A circuit portion 96 for a burst length of eight includes a four-input NAND circuit 96a receiving the signals N0D, N1D and N2D and the internal master clock signal CLKM, an AND circuit 96b receiving an output signal of NAND circuit 96a at one input, an NOR circuit 96c receiving an output signal of AND circuit 96b and the internal data read instructing signal φread, and an inverter circuit 96d for inverting an output signal of NOR circuit 96c for inputting to the other input of NAND circuit 96b. NAND circuits 91b, 92c, 94d and 96e may be configured into composite gates with corresponding NOR circuits 91e and 92d, 94e and 96c, respectively.

Burst length counter 89 further includes a select circuit for selecting output signals N0-N3 of these circuit portions according to predetermined burst length data. The select circuit includes a clocked inverter 98a inverting and outputting the output signal N0 of NOR circuit 91e in accordance with a burst length indicating signal BL1 and a complementary burst length indicating signal ZBL1 which indicate that the burst length is one, a clocked inverter 98b activated when burst length indicating signals BL2 and ZBL2 which indicate that the burst length is two are activated for inverting and outputting the output signal N1 of NOR circuit 92d, a clocked inverter 98c inverting and outputting the output signal of NOR circuit 94e when burst length indicating signals BL4 and ZBL4 which indicate that the burst length is four are activated, and a clocked inverter 98d activated when burst length indicating signals BL8 and ZBL8 which indicate that the burst length is eight are activated for inverting and outputting the output signal N3 of NOR circuit 96c.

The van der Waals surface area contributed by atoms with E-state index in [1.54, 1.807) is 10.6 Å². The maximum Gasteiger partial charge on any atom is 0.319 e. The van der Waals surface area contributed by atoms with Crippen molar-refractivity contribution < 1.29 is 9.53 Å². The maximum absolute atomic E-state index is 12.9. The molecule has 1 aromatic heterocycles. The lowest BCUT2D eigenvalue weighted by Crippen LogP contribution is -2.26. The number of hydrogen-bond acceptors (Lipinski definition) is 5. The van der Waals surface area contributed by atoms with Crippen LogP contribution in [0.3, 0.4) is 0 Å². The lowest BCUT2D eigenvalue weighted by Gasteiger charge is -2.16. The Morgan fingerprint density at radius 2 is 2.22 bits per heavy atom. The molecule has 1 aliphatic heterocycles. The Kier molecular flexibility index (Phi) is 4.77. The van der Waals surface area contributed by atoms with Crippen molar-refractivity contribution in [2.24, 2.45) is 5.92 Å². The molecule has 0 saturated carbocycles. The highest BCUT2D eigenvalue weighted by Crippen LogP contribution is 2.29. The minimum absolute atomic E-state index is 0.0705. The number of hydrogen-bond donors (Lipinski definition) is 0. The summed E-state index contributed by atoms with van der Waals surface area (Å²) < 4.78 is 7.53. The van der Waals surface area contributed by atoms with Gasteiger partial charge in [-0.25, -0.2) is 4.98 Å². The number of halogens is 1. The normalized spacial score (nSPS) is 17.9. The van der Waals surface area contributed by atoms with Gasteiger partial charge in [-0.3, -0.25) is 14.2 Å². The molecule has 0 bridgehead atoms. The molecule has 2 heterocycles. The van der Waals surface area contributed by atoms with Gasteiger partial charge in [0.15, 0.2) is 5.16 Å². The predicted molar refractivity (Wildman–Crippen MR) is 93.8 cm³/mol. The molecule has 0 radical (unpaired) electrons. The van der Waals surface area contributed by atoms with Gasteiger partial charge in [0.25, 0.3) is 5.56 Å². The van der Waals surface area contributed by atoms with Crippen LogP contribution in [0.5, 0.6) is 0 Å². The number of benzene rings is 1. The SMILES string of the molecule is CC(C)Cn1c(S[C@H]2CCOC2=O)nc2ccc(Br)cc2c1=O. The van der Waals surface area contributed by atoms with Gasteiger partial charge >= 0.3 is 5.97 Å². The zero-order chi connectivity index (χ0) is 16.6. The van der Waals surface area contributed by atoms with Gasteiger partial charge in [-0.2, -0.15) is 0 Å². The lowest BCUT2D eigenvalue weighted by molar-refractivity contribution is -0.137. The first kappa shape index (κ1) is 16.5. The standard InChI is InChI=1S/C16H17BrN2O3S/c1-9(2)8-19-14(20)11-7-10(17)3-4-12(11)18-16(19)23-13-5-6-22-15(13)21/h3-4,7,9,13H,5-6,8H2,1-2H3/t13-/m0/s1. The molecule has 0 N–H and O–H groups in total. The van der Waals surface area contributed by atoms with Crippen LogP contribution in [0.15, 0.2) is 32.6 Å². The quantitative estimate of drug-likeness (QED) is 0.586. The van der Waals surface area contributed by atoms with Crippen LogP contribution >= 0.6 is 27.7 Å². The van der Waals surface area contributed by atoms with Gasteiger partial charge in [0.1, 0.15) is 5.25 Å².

These burst length indicating signals are set employing a command register normally provided in SDRAMs. That is, a specific address signal bit is used at a specific operation timing (WCBR condition, for example) to set data for indicating these burst lengths.

Burst length counter 89 further includes an inverter circuit 99a receiving the internal read instructing signal φread, an NAND circuit 99b receiving an output signal of inverter circuit 99a at one input, and an NAND circuit 99c receiving an output signal of one of clocked inverters 98a, 98b, 98c and 98d at one input. An output signal of NAND circuit 99c is input to the other input of NAND circuit 99b. An output signal OEF of NAND circuit 99b is input to the other input of NAND circuit 99c. The operation of the burst length counter shown in FIG. 19 will now be described with reference to a timing chart thereof shown in FIG. 20.

In a clock cycle T0, a read command is applied and the internal read instruction signal φread attains a high level for a predetermined period. When the internal read instructing signal φread attains a high level, the output signals N0, N1, N2 and N3 of NOR circuits 91e, 92d, 94e and 96c are all reset to low level. Register circuit FF#a is set to a through state in synchronization with a rising of the complementary internal master clock signal ZCLKM and takes in and passes the low-level output signal N0, and the signal N0D attains a low level. When the signal N0D attains a low level, the signal ZN0D attains a high level. At the rising of the complementary signal ZN0D to the high level, the internal master clock signal CLKM has fallen to a low level. Thus, the output signal of NAND circuit 91b does not change and the signal N0 is held at the low level.